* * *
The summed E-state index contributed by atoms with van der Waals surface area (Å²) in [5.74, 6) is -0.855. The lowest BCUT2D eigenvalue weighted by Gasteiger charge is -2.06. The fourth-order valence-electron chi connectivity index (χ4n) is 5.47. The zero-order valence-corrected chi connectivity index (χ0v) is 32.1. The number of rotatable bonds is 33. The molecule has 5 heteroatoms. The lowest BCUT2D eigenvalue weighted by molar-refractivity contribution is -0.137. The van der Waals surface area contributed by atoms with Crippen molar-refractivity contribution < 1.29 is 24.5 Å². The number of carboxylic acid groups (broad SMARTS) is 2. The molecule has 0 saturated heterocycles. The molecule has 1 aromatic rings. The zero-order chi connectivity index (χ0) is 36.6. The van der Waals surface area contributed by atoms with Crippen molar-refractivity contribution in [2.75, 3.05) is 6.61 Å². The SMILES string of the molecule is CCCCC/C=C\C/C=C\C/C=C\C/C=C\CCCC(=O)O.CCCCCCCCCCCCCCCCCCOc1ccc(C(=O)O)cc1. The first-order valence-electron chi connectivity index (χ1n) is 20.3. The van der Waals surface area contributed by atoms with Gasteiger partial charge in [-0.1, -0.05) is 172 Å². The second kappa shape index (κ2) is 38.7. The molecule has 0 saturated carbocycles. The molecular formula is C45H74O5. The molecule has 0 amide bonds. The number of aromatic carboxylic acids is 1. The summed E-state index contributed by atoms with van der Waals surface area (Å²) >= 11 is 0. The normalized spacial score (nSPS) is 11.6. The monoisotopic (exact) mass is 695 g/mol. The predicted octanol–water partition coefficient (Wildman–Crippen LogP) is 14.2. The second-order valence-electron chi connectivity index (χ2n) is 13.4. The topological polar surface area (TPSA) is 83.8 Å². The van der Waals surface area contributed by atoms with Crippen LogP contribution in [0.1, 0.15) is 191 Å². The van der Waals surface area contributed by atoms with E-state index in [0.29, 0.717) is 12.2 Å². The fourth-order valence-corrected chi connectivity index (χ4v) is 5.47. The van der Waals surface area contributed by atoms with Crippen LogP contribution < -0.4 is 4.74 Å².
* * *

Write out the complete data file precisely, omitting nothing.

The summed E-state index contributed by atoms with van der Waals surface area (Å²) in [5.74, 6) is -0.855. The lowest BCUT2D eigenvalue weighted by Gasteiger charge is -2.06. The fourth-order valence-electron chi connectivity index (χ4n) is 5.47. The zero-order valence-corrected chi connectivity index (χ0v) is 32.1. The number of rotatable bonds is 33. The molecule has 5 heteroatoms. The lowest BCUT2D eigenvalue weighted by molar-refractivity contribution is -0.137. The van der Waals surface area contributed by atoms with Crippen molar-refractivity contribution < 1.29 is 24.5 Å². The number of carboxylic acid groups (broad SMARTS) is 2. The molecule has 0 saturated heterocycles. The molecule has 1 aromatic rings. The zero-order chi connectivity index (χ0) is 36.6. The van der Waals surface area contributed by atoms with Crippen molar-refractivity contribution in [2.75, 3.05) is 6.61 Å². The SMILES string of the molecule is CCCCC/C=C\C/C=C\C/C=C\C/C=C\CCCC(=O)O.CCCCCCCCCCCCCCCCCCOc1ccc(C(=O)O)cc1. The first-order valence-electron chi connectivity index (χ1n) is 20.3. The van der Waals surface area contributed by atoms with Gasteiger partial charge in [-0.1, -0.05) is 172 Å². The second kappa shape index (κ2) is 38.7. The molecule has 0 saturated carbocycles. The molecular formula is C45H74O5. The molecule has 0 amide bonds. The number of aromatic carboxylic acids is 1. The summed E-state index contributed by atoms with van der Waals surface area (Å²) >= 11 is 0. The normalized spacial score (nSPS) is 11.6. The monoisotopic (exact) mass is 695 g/mol. The predicted octanol–water partition coefficient (Wildman–Crippen LogP) is 14.2. The second-order valence-electron chi connectivity index (χ2n) is 13.4. The topological polar surface area (TPSA) is 83.8 Å². The van der Waals surface area contributed by atoms with Crippen LogP contribution in [0.1, 0.15) is 191 Å². The van der Waals surface area contributed by atoms with E-state index in [0.29, 0.717) is 12.2 Å². The fourth-order valence-corrected chi connectivity index (χ4v) is 5.47. The van der Waals surface area contributed by atoms with Crippen LogP contribution < -0.4 is 4.74 Å².